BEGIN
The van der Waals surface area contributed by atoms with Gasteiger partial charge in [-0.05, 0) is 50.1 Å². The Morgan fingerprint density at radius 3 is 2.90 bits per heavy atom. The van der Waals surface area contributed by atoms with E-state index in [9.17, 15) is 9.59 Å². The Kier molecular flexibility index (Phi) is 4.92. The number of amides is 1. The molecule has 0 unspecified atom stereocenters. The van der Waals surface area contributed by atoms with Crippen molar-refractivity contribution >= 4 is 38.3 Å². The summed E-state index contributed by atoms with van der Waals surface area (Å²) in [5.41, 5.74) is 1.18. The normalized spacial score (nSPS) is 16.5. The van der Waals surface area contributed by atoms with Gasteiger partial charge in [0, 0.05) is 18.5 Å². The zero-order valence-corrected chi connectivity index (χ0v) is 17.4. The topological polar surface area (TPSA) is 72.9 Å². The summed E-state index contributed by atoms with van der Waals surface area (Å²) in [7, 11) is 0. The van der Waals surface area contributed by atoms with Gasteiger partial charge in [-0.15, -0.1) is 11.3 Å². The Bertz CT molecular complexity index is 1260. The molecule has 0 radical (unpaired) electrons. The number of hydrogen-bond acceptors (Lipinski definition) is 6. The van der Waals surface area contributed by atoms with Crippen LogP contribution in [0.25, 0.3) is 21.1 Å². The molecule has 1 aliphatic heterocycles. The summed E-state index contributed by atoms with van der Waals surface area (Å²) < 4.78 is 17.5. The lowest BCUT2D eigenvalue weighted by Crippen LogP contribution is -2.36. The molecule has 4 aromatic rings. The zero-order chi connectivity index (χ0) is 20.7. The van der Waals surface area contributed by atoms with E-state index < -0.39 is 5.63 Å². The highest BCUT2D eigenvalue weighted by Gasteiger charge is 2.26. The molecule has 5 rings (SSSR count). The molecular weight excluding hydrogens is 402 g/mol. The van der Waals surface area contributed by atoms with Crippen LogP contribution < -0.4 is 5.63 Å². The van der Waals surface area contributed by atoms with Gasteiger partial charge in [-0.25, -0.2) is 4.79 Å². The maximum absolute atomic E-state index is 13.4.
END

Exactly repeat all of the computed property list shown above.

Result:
The van der Waals surface area contributed by atoms with Gasteiger partial charge in [-0.05, 0) is 50.1 Å². The Morgan fingerprint density at radius 3 is 2.90 bits per heavy atom. The van der Waals surface area contributed by atoms with E-state index in [9.17, 15) is 9.59 Å². The Kier molecular flexibility index (Phi) is 4.92. The number of amides is 1. The molecule has 0 unspecified atom stereocenters. The van der Waals surface area contributed by atoms with Crippen molar-refractivity contribution >= 4 is 38.3 Å². The summed E-state index contributed by atoms with van der Waals surface area (Å²) in [5.41, 5.74) is 1.18. The normalized spacial score (nSPS) is 16.5. The van der Waals surface area contributed by atoms with Gasteiger partial charge in [0, 0.05) is 18.5 Å². The zero-order valence-corrected chi connectivity index (χ0v) is 17.4. The topological polar surface area (TPSA) is 72.9 Å². The summed E-state index contributed by atoms with van der Waals surface area (Å²) in [7, 11) is 0. The van der Waals surface area contributed by atoms with Gasteiger partial charge in [-0.15, -0.1) is 11.3 Å². The Bertz CT molecular complexity index is 1260. The molecule has 0 radical (unpaired) electrons. The number of hydrogen-bond acceptors (Lipinski definition) is 6. The van der Waals surface area contributed by atoms with Crippen LogP contribution in [0.25, 0.3) is 21.1 Å². The molecule has 1 aliphatic heterocycles. The summed E-state index contributed by atoms with van der Waals surface area (Å²) < 4.78 is 17.5. The lowest BCUT2D eigenvalue weighted by Crippen LogP contribution is -2.36. The molecule has 4 aromatic rings. The zero-order chi connectivity index (χ0) is 20.7. The van der Waals surface area contributed by atoms with E-state index < -0.39 is 5.63 Å². The highest BCUT2D eigenvalue weighted by Gasteiger charge is 2.26. The molecule has 5 rings (SSSR count). The molecular weight excluding hydrogens is 402 g/mol. The van der Waals surface area contributed by atoms with Crippen LogP contribution < -0.4 is 5.63 Å². The van der Waals surface area contributed by atoms with Gasteiger partial charge in [-0.25, -0.2) is 4.79 Å². The maximum absolute atomic E-state index is 13.4.